Edmund K. Parker began studying Kenpo with William K.S. Chow at the age of 16. As Grand Master Parker learned Karate in Hawaii, he realized the need for innovations to combat modern-day methods of fighting.
To fulfill this need, he developed revolutionary concepts, theories, and principles that are practical in application. Because of this, his innovative concepts and ideas have greatly enhanced the Martial Arts in the United States of America and throughout the world.
While at Brigham Young University, Ed Parker, 23 years of age at the time, had a closed club, teaching only students of Polynesian descent and law enforcement officers. One of the law enforcement officers was Charles Beeder Sr. who became Ed's permanent assistant.
In 1956 Grand Master Parker graduated from Brigham Young University (BYU) with a B.S. in Psychology and Sociology.
After graduation from BYU, Ed Parker moved to California and opened his second school in 1956, he also founded the International Kenpo Karate Association the same year.
Edmund K. Parker 10th degree black belt is the undisputed "Father" of American Kenpo Karate having opened the first commercial Karate studio in 1954.
Kenpo in Europe was pioneered by many instructors, John Conway, Rainer Schulte, and Gary Ellis to name but a few. The purpose of this page is to shed some light on the development of Kenpo in Europe and Jersey in particular. This is NOT a comprehensive family tree or viewpoint. Having spoken to many Kenpo black belts in Europe we felt that there should be some representation as to how the system has grown and who developed it in the relevant country's.It is up to each country to make its own family tree.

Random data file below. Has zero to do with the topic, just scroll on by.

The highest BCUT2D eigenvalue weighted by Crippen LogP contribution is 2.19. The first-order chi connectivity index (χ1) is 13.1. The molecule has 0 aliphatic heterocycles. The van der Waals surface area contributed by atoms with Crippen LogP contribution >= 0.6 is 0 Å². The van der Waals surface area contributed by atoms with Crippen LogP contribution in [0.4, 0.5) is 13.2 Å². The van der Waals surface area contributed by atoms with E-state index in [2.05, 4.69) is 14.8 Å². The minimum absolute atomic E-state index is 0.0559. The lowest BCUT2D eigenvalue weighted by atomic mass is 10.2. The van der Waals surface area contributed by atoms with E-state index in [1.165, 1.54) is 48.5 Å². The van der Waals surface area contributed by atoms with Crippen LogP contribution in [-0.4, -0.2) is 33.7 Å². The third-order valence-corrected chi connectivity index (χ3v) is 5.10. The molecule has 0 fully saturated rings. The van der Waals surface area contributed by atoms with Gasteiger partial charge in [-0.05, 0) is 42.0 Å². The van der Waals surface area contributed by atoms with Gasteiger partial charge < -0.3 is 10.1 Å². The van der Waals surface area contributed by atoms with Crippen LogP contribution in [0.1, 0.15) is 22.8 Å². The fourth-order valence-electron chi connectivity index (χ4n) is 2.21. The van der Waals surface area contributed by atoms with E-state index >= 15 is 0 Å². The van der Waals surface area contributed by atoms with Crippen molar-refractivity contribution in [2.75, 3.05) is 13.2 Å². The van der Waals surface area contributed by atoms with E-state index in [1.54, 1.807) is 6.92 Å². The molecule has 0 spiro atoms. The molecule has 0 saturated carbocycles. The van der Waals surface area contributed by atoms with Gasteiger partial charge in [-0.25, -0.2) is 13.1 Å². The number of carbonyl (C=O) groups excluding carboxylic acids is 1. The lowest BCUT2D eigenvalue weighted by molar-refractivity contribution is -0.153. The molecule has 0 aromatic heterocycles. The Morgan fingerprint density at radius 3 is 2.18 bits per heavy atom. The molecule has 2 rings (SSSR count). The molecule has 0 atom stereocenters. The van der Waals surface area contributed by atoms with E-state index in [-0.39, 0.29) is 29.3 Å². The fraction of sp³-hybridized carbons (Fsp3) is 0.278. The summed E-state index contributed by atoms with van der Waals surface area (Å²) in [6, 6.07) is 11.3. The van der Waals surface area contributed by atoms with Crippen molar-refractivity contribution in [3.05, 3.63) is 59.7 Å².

This is important to do since Mr. Parker's passing. It is important to preserve historical facts and not hearsay as to how Kenpo was developed in Europe, as this was not achieved by one man but by contributions from many. One of Kenpo’s major pioneers was Rainer Schulte of Germany along with Graham Lelliott and many others from the Island of Jersey. Graham Lelliott traveling extensively throughout Europe to promote the art taught to him by his instructor, Ed Parker. Graham Lelliott has many students in Spain, Sweden, Australia, America, and New Zealand, and travels regularly to promote Kenpo in these countries.
Kenpo has been in Ireland for many years and has a very strong following.
Kenpo first arrived on Jersey in or around 1968, this was under instructors from Ireland. Namely Don Cassidy and Maurice Mahon and was being taught to Graham Lelliott and three other brown belt Instructors on the Island.
All of the original 4, were brown belts.
In 1980 Graham Lelliott was promoted to 1st-degree black belt and subsequently, Jim Rennie and Dave Williams were also promoted. Before their promotion to black belt, all of the original instructors in Jersey were training under the Irish and receiving rank from them.
All 4 changed over to train directly under Mr. Parker and the I.K.K.A and did so holding the rank of brown belt.
From this point on Mr. Rainer Schulte became the primary instructor for this group in Europe.